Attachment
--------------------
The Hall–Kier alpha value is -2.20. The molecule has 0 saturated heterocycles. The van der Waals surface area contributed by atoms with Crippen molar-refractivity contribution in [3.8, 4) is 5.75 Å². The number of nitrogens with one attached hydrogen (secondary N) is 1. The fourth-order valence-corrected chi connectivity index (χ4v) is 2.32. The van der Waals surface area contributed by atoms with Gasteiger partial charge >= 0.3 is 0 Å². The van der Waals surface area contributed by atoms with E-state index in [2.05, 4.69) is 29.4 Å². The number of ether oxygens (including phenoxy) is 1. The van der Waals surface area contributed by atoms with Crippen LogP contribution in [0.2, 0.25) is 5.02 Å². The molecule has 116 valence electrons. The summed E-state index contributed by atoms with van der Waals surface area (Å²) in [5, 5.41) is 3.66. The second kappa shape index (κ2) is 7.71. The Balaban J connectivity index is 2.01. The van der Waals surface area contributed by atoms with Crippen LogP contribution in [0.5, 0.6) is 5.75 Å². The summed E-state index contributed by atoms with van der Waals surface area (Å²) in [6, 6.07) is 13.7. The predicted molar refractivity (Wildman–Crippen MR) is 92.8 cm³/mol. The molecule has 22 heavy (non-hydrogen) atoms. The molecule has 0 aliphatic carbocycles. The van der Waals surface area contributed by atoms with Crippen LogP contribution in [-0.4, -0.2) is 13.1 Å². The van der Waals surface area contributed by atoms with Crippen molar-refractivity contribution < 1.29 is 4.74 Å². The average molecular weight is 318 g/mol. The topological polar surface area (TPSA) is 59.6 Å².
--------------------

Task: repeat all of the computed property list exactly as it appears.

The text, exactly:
The Hall–Kier alpha value is -2.20. The molecule has 0 saturated heterocycles. The van der Waals surface area contributed by atoms with Crippen molar-refractivity contribution in [3.8, 4) is 5.75 Å². The number of nitrogens with one attached hydrogen (secondary N) is 1. The fourth-order valence-corrected chi connectivity index (χ4v) is 2.32. The van der Waals surface area contributed by atoms with Gasteiger partial charge >= 0.3 is 0 Å². The van der Waals surface area contributed by atoms with E-state index in [2.05, 4.69) is 29.4 Å². The number of ether oxygens (including phenoxy) is 1. The van der Waals surface area contributed by atoms with Crippen LogP contribution in [0.2, 0.25) is 5.02 Å². The molecule has 116 valence electrons. The summed E-state index contributed by atoms with van der Waals surface area (Å²) in [5, 5.41) is 3.66. The second kappa shape index (κ2) is 7.71. The Balaban J connectivity index is 2.01. The van der Waals surface area contributed by atoms with Crippen LogP contribution in [0.5, 0.6) is 5.75 Å². The summed E-state index contributed by atoms with van der Waals surface area (Å²) in [6, 6.07) is 13.7. The predicted molar refractivity (Wildman–Crippen MR) is 92.8 cm³/mol. The molecule has 22 heavy (non-hydrogen) atoms. The molecule has 0 aliphatic carbocycles. The van der Waals surface area contributed by atoms with Crippen LogP contribution in [-0.4, -0.2) is 13.1 Å². The van der Waals surface area contributed by atoms with Crippen molar-refractivity contribution < 1.29 is 4.74 Å². The average molecular weight is 318 g/mol. The topological polar surface area (TPSA) is 59.6 Å².